Your hip flexors' main function is to march your knee toward your chest. It can also assist with the motion of bending at the waist. Several muscles make up the hip flexors or hip flexor muscles. The largest hip flexor muscle is the iliopsoas. It attaches to the front of the lower back (lumbar) vertebrae and the inside surface of the pelvis and runs through the pelvis, and attaches to the top of the thigh bone (femur). When it contracts, it flexes the hip joint into a marching position. The hip flexor or hip flexor muscles help to bring the leg forward during walking and running. The other hip flexor muscles are the Iliacus, Pectineus, Rectus Femoris and the Sartorius.
The arrows in the picture below, show you where on your hip that pain is felt when you have a hip flexor strain or injury. Pain is usually felt with walking or trying to lift your leg up into the air.
Other muscles assist with flexing the hip, but the iliopsoas is the primary and major hip flexor or hip flexor muscle. Because of the hip flexor muscles' position, they can become tight with repetitive sitting activity such as working at a computer.
The symptoms of tight hip flexors can most commonly be described as a pain felt in the front of the hip. Other symptoms could involve a snapping or popping sensation in the hip. The pain may also be more evident when attempting to stand after sitting for an extended amount of time.
The quick answer is hip flexor strain usually causes pain in the front of the hip near the groin. There can be pain along the muscle, but the pain is usually near the thigh's attachment. Pain is usually worse with stretching the muscle. When the thigh is extended behind the body, the hip flexor muscles are stretched. This can cause pain if there is a strain in the hip flexors.
To learn more, Read "Psoas Strain".
A hip flexor strain is frequently caused by overuse. Additional causes of hip flexor strains or tears are:
Athletes that participate in sports that involve running, jumping, and performing high knee kicks are at a higher risk for a hip flexor injury. Sports where flexors of the hip are prone to injury include:
Symptoms associated with a hip flexor strain can range from mild to severe and can impact your mobility. These muscles and the tendons that connect them to your bones can easily be strained if you overuse them.
Pain is usually worse with stretching the muscle. When the thigh is extended behind the body, the hip flexor muscles are stretched. This can cause pain if there is a strain in the hip flexors.
If you don’t rest and seek treatment, your hip flexor strain symptoms could get worse. But many at-home activities and remedies can help reduce hip flexor strain symptoms.
A hip flexor strain usually causes pain in the front of the hip near the groin. There can be pain along the muscle, but the pain is usually near the thigh's attachment. Hip flexor or hip flexor muscle pain is typically felt deep in the front of the hip region. It may be worse during or after activity if there is a strain.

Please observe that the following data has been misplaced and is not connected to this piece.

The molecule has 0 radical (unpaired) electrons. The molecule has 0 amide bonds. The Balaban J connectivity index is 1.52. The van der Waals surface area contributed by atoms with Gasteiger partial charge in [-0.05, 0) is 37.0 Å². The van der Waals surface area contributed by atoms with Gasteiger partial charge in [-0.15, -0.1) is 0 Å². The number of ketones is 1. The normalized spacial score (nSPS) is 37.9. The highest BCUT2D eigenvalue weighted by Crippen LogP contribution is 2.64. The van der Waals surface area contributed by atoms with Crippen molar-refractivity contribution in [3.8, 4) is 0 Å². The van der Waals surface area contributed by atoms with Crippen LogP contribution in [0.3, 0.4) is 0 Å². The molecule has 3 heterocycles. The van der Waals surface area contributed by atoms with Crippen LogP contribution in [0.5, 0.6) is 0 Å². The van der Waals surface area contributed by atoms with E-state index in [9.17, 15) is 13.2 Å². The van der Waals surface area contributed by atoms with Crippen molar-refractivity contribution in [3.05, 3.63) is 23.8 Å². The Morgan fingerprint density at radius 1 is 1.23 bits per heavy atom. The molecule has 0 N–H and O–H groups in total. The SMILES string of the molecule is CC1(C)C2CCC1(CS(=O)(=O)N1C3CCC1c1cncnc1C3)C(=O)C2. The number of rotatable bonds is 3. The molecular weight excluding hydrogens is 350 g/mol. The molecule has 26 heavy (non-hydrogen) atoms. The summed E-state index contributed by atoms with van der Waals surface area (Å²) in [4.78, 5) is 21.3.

Mild strains may take a few weeks to heal, while severe strains, on the other hand, can take up to six weeks or more to recover fully. A Grade 1 hip flexor strain, common among runners, usually takes 7 to 14 days to heal.
The Jacksonville Orthopaedic Institute Offers free Hip Exercises through our YouTube Channel. Below is the handout for our Level 1 Hip Exercises. You can also click this link to our Hip Exercise Series.
Some runners may not have to stop running completely but merely reduce their training load (distance, intensity, frequency) during the rehabilitation process. You should be able to bend and straighten your hip without pain. If pain is not controlled, you should not run and rest.
Most hip flexor injuries can be treated at home and don't require prescription medications or invasive procedures. The RICE technique is highly recommended for most acute injuries. We suggest you start with applying ice to the affected area in 10- to 15-minute increments. This can be done several times per day until the pain decreases. You should avoid activities that will overuse your hip flexors or that cause pain. Often, when returning to an activity this area can be protected with a hip flexor wrap.
If you have hip pain on one side, sleep on the other side. Draw your knees up and place a pillow between them to keep your hips aligned. This will reduce the stress in the flexors of the hip. Try to avoid sleeping on your stomach.
Since the hip flexors are easy to overuse and strain, it is important to stretch them before exercise or strenuous activity. Because of their relationship to other muscle groups in the legs (like the quadriceps), it is important to stretch the muscle group as a whole, not individually.
Strengthening the hip flexor is helpful to prevent strains with exercise and sport activity. It is recommended that you see a physical therapist give you an injury-specific strengthening program. Exercises to strengthen the hip flexor may include:
-Straight leg raises
Holding a lunge position with a chair
By: Drew Heideman, PT, ATC
If you need to see a hip doctor, the Jacksonville Orthopaedic Institute is the place for you. We offer the area’s top orthopedic hip surgeons and doctors in 5 convenient locations in Northeast Florida. JOI also offers 12 convenient physical therapy centers so that you can begin your recovery quickly. Please read more at Direct Access to Physical Therapy at JOI Rehab.
To schedule an appointment with a JOI Orthopedic Hip Specialist, Call 904-JOI-2000, schedule online, or click the link below. To see a JOI Rehab Therapist in 1 of our 12 locations, call (904)858-7045.